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Alcohol. Maximize your savings by buying a case of beer as opposed to a 6-pack while also saving yourself multiple trips to the store.

Just three days after some discussion during a workshop meeting of the Richmond City Commission, a community survey is available for the public regarding Sunday package-alcohol sales and golf carts on roadways.

Tuesday, the commission reviewed an ordinance in existence which some citizens hope to change concerning alcohol sales.

Charley Hamilton, co-owner of Dreaming Creek Brewery, led the discussion and stated he would like the commission to consider making Sunday alcohol sales "more in line” with the other days of the week.

Currently, packaged alcohol sales are allowed in Richmond Monday through Saturday.

He stated other counties surrounding Madison County had contemporary laws which allowed them to be “wet” and sell malt beverages, hard liquor, and wine, which drives people out of the county with their money.

“According to my research, we are the only larger side county that restricts package sales on Sunday, Hamilton. “During the pandemic, this took away a complete day and closed our doors completely on Sunday. This hurt our sales quite a bit when we needed it, and our employees need it too.”

Commissioner Ed McDaniel agreed with Hamilton.

“Charley is right,” he began. "Most communities are full-blown, and we need to take a look at how to get in touch with more communities around us.”

The survey includes a simple question regarding if an individual would be for, or against permitting this change.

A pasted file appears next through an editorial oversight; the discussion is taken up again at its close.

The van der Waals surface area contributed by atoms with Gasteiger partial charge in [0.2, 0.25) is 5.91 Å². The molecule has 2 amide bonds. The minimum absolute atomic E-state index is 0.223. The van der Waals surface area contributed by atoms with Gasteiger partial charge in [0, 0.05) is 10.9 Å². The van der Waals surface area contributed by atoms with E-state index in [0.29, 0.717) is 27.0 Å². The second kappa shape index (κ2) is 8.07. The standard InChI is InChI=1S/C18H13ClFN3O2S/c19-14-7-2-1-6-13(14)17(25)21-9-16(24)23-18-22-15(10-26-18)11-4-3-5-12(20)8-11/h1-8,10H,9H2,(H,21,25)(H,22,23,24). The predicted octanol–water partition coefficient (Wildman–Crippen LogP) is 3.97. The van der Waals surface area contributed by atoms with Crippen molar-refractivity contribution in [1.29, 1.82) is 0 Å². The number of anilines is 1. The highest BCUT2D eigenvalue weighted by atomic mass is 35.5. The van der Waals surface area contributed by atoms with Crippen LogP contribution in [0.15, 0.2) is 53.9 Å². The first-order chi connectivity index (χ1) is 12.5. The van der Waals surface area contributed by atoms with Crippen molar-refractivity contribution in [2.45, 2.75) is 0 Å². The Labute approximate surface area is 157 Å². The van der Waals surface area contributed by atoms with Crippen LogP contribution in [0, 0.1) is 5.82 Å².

Also on the survey, the commission is seeking advice regarding the use of golf carts on city streets.

City Manager Rob Minerich said originally, the idea was presented to him by residents of Lake Reba, who wished to drive their golf carts up to the recreational complex to see some of the games.

Now, a handful of additional citizens are seemingly behind the effort to get golf carts on the roads.

One of whom is Chris Hager, a Richmond resident who has spent ample time in Naples, Florida, where golf carts are very prominent.

In addition, Kentucky regulations allow the recreation carts to be on city roads — at the final discretion of the local legislation — based on certain criteria of inspections and permits.

If an ordinance were to be approved, those who wish to drive the carts around town would need four wheels, 35 miles per hour speed, six-person maximum, max gross vehicle weight of 2,500 pounds, headlamps, tail lamps, stop lights, front and rear signals, reflectors on each side, exterior mirror, seatbelts, a horn, parking brakes, and must be checked by the sheriff’s department for permitting.

Golf carts would only be allowed on roads approved by the city commission and roadways with speed limits below 35 miles per hour.

In the survey, the city asks if people would be likely to purchase a golf cart if the ordinance was passed, and what places or businesses they would drive them to.

Finally they ask if people are for golf carts being driven on roads.

Responses will be accepted until July 18. For those who wish to take the survey, visit

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